Debbie Williamson
Broadway Remembers

 

 

Broadway Remembers Gallipoli

The Gallipoli Campaign began 100 years ago today on 25th April 1915. This year, the hundreds of thousands of men from across the world who fought and died at Gallipoli a century ago are being remembered and we remember the following men of Broadway who died during the campaign, part of the Middle Eastern Theatre of the First World War. All of the following Broadway men are commemorated on the Helles Memorial on the tip of the Gallipoli Peninsula:

  • Private 19218 Richard K. Handy 9th Battalion Worcstershire Regiment, born in Broadway in 1883, who was killed in action, aged 32, on 4th November. Private Handy is also commemorated on the Evesham War Memorial.
  • Private 21387 Wilfred G. Scrivens 4th Battalion Worcestershire Regiment, born in Broadway in 1885, who was killed in action, on 6th August 1915 and is also commemorated on the Broadway War Memorial.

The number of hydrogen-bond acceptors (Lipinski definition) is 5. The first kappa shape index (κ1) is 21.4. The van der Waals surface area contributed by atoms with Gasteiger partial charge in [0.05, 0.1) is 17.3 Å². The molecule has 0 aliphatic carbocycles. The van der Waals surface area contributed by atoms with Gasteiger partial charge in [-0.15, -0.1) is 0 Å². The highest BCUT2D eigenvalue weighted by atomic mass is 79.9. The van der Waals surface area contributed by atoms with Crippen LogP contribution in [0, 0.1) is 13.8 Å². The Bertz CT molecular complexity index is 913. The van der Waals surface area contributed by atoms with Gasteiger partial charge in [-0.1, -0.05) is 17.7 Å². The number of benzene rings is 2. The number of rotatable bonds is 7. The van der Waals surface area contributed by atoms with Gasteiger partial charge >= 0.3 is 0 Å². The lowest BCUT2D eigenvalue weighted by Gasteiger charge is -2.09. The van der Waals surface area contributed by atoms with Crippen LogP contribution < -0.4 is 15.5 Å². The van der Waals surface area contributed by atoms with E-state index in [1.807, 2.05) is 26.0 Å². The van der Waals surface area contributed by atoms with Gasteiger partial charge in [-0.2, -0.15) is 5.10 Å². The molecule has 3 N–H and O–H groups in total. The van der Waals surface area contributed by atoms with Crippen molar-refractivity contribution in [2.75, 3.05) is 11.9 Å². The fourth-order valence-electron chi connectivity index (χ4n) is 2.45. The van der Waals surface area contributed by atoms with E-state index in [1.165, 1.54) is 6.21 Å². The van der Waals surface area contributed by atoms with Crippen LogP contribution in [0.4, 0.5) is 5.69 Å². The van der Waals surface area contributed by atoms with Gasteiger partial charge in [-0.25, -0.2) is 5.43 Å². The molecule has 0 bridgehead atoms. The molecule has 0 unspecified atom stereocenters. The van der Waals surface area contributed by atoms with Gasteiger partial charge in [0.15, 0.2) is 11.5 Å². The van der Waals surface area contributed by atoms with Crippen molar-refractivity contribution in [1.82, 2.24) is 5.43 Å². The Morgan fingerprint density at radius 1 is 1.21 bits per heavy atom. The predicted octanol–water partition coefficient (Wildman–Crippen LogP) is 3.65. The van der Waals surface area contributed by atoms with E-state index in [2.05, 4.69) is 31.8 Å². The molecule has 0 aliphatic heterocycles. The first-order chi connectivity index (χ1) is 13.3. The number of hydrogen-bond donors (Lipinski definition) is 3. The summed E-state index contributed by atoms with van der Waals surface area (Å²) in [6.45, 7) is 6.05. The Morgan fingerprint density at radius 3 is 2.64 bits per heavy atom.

• Private  19365 Walter E. Spiers 4th Battalion Worcestershire Regiment, born in Broadway in 1884, who died at sea, aged 31, on 31st August 1915. Private Spiers is also commemorated in St Peter’s Church, Inkberrow, Worcestershire.
  • Private 10754 Wilfred G. Tandy 9th (Service) Battalion Royal Warwickshire Regiment, born in Broadway in 1885, who was killed, aged 30, by enemy fire whilst refilling his water bottle at a nullah on 7th August 1915. Private Tandy is also commemorated on the Broadway War Memorial.

 

Helles Memorial (Commonwealth War Graves Commission0

Helles Memorial (Commonwealth War Graves Commission

 

Further information about the men from Broadway commemorated on the war memorial on the village green can be found in ‘Broadway Remembers’ (a not-for-profit publication published to coincide with the global First World War Centenary commemorations led by the Imperial War Museum. Proceeds to the Poppy Appeal).

 

Debbie Williamson
Broadway Remembers